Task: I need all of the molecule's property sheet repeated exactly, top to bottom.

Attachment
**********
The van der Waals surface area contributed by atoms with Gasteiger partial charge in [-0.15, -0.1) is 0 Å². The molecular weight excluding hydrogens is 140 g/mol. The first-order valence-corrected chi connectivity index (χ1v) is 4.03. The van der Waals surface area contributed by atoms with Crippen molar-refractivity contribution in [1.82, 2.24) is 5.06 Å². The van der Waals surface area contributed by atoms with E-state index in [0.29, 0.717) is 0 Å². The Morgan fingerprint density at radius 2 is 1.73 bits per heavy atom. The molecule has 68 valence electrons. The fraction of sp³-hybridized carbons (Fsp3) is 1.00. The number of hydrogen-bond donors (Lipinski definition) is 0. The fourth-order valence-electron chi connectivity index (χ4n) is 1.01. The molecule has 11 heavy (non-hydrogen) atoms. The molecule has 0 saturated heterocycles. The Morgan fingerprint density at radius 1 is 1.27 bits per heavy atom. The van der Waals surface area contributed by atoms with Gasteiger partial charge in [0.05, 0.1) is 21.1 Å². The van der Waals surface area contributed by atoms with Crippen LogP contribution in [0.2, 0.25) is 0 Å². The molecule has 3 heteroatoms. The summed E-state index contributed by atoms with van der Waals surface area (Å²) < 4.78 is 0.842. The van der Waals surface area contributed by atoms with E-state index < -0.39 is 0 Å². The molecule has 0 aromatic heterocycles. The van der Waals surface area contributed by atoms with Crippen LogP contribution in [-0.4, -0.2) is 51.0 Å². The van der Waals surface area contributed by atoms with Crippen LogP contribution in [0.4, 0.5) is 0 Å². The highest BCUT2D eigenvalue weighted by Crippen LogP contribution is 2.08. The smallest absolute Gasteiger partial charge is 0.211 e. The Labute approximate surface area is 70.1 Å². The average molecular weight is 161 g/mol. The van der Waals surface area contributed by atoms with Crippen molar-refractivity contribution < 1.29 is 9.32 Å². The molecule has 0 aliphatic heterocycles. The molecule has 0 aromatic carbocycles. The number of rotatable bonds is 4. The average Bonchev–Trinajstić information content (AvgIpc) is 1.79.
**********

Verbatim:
The van der Waals surface area contributed by atoms with Gasteiger partial charge in [-0.15, -0.1) is 0 Å². The molecular weight excluding hydrogens is 140 g/mol. The first-order valence-corrected chi connectivity index (χ1v) is 4.03. The van der Waals surface area contributed by atoms with Crippen molar-refractivity contribution in [1.82, 2.24) is 5.06 Å². The van der Waals surface area contributed by atoms with E-state index in [0.29, 0.717) is 0 Å². The Morgan fingerprint density at radius 2 is 1.73 bits per heavy atom. The molecule has 68 valence electrons. The fraction of sp³-hybridized carbons (Fsp3) is 1.00. The number of hydrogen-bond donors (Lipinski definition) is 0. The fourth-order valence-electron chi connectivity index (χ4n) is 1.01. The molecule has 11 heavy (non-hydrogen) atoms. The molecule has 0 saturated heterocycles. The Morgan fingerprint density at radius 1 is 1.27 bits per heavy atom. The van der Waals surface area contributed by atoms with Gasteiger partial charge in [0.05, 0.1) is 21.1 Å². The van der Waals surface area contributed by atoms with Crippen LogP contribution in [0.2, 0.25) is 0 Å². The molecule has 3 heteroatoms. The summed E-state index contributed by atoms with van der Waals surface area (Å²) < 4.78 is 0.842. The van der Waals surface area contributed by atoms with E-state index < -0.39 is 0 Å². The molecule has 0 aromatic heterocycles. The van der Waals surface area contributed by atoms with Crippen LogP contribution in [-0.4, -0.2) is 51.0 Å². The van der Waals surface area contributed by atoms with Crippen LogP contribution in [0.4, 0.5) is 0 Å². The highest BCUT2D eigenvalue weighted by Crippen LogP contribution is 2.08. The smallest absolute Gasteiger partial charge is 0.211 e. The Labute approximate surface area is 70.1 Å². The average molecular weight is 161 g/mol. The van der Waals surface area contributed by atoms with Crippen molar-refractivity contribution < 1.29 is 9.32 Å². The molecule has 0 aliphatic heterocycles. The molecule has 0 aromatic carbocycles. The number of rotatable bonds is 4. The average Bonchev–Trinajstić information content (AvgIpc) is 1.79.